These introductory chapters are incredible — it truly is a lot of fun to see Phoebe fall so quickly and so hard for Heist. Making Heist the honest and unapologetic object of Phoebe’s post-Obama rebound fantasy is a delicious complication of the femme-fatale tradition, and it’s great to see her unapologetic voraciousness respectfully, even somewhat meekly, received by the terse but game Heist. Lethem wrings plenty of comedy out of the improbable culture-clash romance that rapidly develops between the two, but there is something troubling that develops, too. For a writer who is normally so good with voice and so adept at playing off types while still imbuing his characters with enough specificity and depth to keep them from becoming cartoons, Phoebe begins, as the novel progresses, to feel at times much too broad — a weird gestalt of awkward comedienne, working girl, and other tropes whose presence isn’t entirely exorcised by cheeky self-consciousness:

I’d go home with a California story or two in my back pocket. No, sorry, I didn’t ever set eyes on the ocean or the Hollywood sign, but did I tell you the one about the porta-potty levee? The trailer park blowjob? Oh, what a Manic Pixie Am I! I pictured telling this over late lunch at Elephant & Castle.

Through Phoebe, Lethem means to implicate himself and by extension the whole cohort of urbane, liberal, upwardly mobile folks too assured of victory and too preoccupied with themselves to imagine the failure of their certainties in 2016. But although Phoebe’s preoccupation with what Heist thinks of her, for example, is funny, it began to worry me. On the one hand, it is great that Lethem allows Phoebe to be shallow — as he does — and to seem at times to forget about the search for Arabella while daydreaming about her new gumshoe boytoy — as she does — but is this an unvarnished caricature of complacent white feminism of the sort that both the left and the right now routinely flog for predictable results?

The plot, depending on how well the conceit works for you, congeals, or thickens — it is discovered that Arabella is caught between two warring cultish groups of desert dwellers, the feminist “Rabbits” and the boorish “Bears” and some genuinely funny moments, striking passages, and typically excellent walk-on characters follow. Each band is a primal caricature of the current partisan divide and not much more nuanced than what you’d get from reading Daily Kos or The Daily Caller. It’s mostly burlesque, but there are hints at a deeper reckoning. Phoebe, who spends much of the book in sidekick mode, gets a memorable “flower-pot” moment. The gesture — which Phoebe names after the belated contribution of a corseted heroine in a half-remembered Western she used to watch with her dad, which involved the woman throwing a flower-pot down on the head of a villain from a second-story window — kicks off an extended denouement that pleasurably complicates the existing dynamic between Phoebe and Heist. By the novel’s end, most of my doubts were, if not totally expunged, at least leavened by the complex affection I’d begun to feel for Phoebe.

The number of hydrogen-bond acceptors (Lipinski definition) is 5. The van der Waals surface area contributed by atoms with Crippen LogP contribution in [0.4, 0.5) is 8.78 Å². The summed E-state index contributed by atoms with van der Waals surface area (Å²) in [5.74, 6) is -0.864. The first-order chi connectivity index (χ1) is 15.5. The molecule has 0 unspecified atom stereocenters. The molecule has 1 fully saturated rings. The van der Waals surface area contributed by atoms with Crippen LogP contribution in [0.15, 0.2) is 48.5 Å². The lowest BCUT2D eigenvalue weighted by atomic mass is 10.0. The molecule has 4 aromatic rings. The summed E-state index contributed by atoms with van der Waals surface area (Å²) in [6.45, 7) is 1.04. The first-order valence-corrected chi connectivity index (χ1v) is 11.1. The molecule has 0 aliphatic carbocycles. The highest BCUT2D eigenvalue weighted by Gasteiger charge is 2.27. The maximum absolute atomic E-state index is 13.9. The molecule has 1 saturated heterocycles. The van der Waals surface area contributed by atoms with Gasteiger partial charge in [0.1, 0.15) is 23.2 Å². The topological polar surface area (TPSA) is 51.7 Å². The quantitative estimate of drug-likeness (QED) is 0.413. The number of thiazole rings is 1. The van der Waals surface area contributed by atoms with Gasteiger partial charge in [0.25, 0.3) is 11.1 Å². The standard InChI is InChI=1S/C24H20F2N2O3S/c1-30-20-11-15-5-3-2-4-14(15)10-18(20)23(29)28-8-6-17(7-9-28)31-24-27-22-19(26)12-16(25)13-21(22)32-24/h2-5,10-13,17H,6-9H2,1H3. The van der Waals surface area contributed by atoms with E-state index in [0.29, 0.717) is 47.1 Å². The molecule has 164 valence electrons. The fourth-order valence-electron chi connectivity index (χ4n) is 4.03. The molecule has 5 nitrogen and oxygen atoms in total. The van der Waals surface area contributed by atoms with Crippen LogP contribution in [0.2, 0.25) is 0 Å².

Heist, a kind of subterranean Trump foil — a paragon of non-toxic masculinity — is the more lovable character, but Phoebe is ultimately more interesting. The feral detective, true to form, spirits Phoebe away from the old assurances and dead narratives to which she reflexively, repeatedly, retreats, even, in the end, the old one about the guy getting the girl, and she realizes ultimately that learning to live in the new world means letting go of the old.

Perhaps the ultimate truth of noir is that no matter where you’re standing, there is always another floor to fall through. If there is a central lesson of The Feral Detective, it might be simply to embrace this fact; as the Cohen-head Arabella might quote: “You want it darker.” Yes, and for a reason. Darkness can be a renewal, death and inversion driving out the old to make space for the new.

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Seth Blake is a writer from New Hampshire living in Los Angeles.